There is growing optimism that a diplomatic and security deal stuck this week between Qatar and other Gulf nations to respect one another’s sovereignty will finally end months of tension.
Saudi Arabia, Bahrain and the United Arab Emirates withdrew their ambassadors from Qatar in March, accusing Doha of meddling in their internal affairs.
Euronews’ correspondent in Dubai François Chignac,said: ‘‘The press led with the deal, detailing the backstage talks without giving any real details of it. Yet these are the questions that now need to be asked, because even if the Gulf monarchies fall out from time to time, they cannot remain disunited for long as political problems in the region are frequent. Most notably Syria and its refugee crisis, which is destabilising neighbouring Arab countries and the growing power of Iran which worries many of the Sunni-led Arab states. Tehran has the power to create regional discord for its own ends.’‘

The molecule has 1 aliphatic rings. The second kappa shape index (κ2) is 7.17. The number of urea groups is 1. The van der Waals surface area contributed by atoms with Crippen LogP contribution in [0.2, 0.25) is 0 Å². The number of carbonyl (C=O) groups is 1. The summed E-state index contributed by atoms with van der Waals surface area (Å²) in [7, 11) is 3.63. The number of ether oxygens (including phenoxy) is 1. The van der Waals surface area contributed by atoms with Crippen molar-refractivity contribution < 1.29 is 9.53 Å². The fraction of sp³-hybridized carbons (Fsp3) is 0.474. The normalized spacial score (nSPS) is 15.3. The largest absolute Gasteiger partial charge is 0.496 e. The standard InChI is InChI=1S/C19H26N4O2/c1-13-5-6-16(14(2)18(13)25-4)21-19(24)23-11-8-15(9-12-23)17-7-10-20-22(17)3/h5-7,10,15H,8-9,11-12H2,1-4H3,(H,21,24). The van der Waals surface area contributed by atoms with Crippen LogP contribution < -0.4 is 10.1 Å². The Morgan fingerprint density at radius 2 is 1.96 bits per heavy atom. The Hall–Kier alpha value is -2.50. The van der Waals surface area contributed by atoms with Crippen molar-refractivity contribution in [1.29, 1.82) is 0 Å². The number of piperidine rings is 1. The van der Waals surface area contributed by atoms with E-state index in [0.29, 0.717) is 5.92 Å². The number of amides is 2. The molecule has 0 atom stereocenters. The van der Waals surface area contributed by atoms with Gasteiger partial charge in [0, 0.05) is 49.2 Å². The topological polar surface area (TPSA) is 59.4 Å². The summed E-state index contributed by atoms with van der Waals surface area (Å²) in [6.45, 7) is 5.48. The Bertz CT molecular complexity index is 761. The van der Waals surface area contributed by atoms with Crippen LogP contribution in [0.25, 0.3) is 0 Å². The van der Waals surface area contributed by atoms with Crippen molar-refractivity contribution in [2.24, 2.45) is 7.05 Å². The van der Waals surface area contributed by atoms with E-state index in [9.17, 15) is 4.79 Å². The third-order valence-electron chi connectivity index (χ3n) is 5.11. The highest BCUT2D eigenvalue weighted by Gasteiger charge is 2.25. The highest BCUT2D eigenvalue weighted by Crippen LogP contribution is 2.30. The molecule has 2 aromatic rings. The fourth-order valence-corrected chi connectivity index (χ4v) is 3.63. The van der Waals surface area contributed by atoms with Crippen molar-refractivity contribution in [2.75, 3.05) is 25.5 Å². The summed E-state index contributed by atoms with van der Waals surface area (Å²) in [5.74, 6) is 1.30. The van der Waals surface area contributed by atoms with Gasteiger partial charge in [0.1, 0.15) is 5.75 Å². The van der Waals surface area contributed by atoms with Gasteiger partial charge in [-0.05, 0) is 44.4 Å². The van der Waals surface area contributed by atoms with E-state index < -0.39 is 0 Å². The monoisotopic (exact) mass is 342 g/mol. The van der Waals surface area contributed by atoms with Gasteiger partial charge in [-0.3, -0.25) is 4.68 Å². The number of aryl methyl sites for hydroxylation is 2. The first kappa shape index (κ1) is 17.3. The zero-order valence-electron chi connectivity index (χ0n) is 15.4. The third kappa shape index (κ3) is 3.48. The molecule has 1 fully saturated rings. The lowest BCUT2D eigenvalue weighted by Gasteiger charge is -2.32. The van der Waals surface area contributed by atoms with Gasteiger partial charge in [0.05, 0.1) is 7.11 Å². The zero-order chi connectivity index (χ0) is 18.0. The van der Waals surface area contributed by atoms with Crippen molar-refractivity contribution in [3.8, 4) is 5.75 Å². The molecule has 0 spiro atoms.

Tension initially rose in July after Doha supported Egypt’s Islamist president Mohamed Morsi, in direct contrast to the other Gulf Cooperation Council members.
Doha’s suspected backing of Islamist militants in Syria and the region has also been a major bone of contention between Qatar and its Arab neighbours.
Euronews’ Doha correspondent Maha Barada said: ‘‘While this truce potentially ends the row for now, it is unclear if there has been any shift in views on how to deal with crucial issues affecting the region. For instance observers want to know if Qatar has agreed to stop its support for the Muslim Brotherhood, bringing it into line with the policies of Saudi Arabia, the United Arab Emirates and Bahrain. It is unclear if the agreement has resulted in such a step.’‘